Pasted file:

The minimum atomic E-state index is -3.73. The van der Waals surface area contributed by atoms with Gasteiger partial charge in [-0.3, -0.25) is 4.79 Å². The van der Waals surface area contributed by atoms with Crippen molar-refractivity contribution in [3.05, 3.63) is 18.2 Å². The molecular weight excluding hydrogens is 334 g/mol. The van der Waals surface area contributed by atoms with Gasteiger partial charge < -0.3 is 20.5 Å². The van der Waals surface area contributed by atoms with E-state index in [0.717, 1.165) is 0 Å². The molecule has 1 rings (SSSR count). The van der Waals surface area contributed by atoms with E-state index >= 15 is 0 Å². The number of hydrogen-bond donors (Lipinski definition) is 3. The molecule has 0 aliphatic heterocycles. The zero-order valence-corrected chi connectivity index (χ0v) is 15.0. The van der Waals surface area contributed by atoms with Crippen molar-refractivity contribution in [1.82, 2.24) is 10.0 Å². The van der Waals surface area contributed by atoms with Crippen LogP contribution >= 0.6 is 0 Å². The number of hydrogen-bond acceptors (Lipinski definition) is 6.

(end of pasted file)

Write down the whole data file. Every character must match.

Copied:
The minimum atomic E-state index is -3.73. The van der Waals surface area contributed by atoms with Gasteiger partial charge in [-0.3, -0.25) is 4.79 Å². The van der Waals surface area contributed by atoms with Crippen molar-refractivity contribution in [3.05, 3.63) is 18.2 Å². The molecular weight excluding hydrogens is 334 g/mol. The van der Waals surface area contributed by atoms with Gasteiger partial charge < -0.3 is 20.5 Å². The van der Waals surface area contributed by atoms with E-state index in [0.717, 1.165) is 0 Å². The molecule has 1 rings (SSSR count). The van der Waals surface area contributed by atoms with E-state index >= 15 is 0 Å². The number of hydrogen-bond donors (Lipinski definition) is 3. The molecule has 0 aliphatic heterocycles. The zero-order valence-corrected chi connectivity index (χ0v) is 15.0. The van der Waals surface area contributed by atoms with Crippen molar-refractivity contribution in [1.82, 2.24) is 10.0 Å². The van der Waals surface area contributed by atoms with Crippen LogP contribution >= 0.6 is 0 Å². The number of hydrogen-bond acceptors (Lipinski definition) is 6.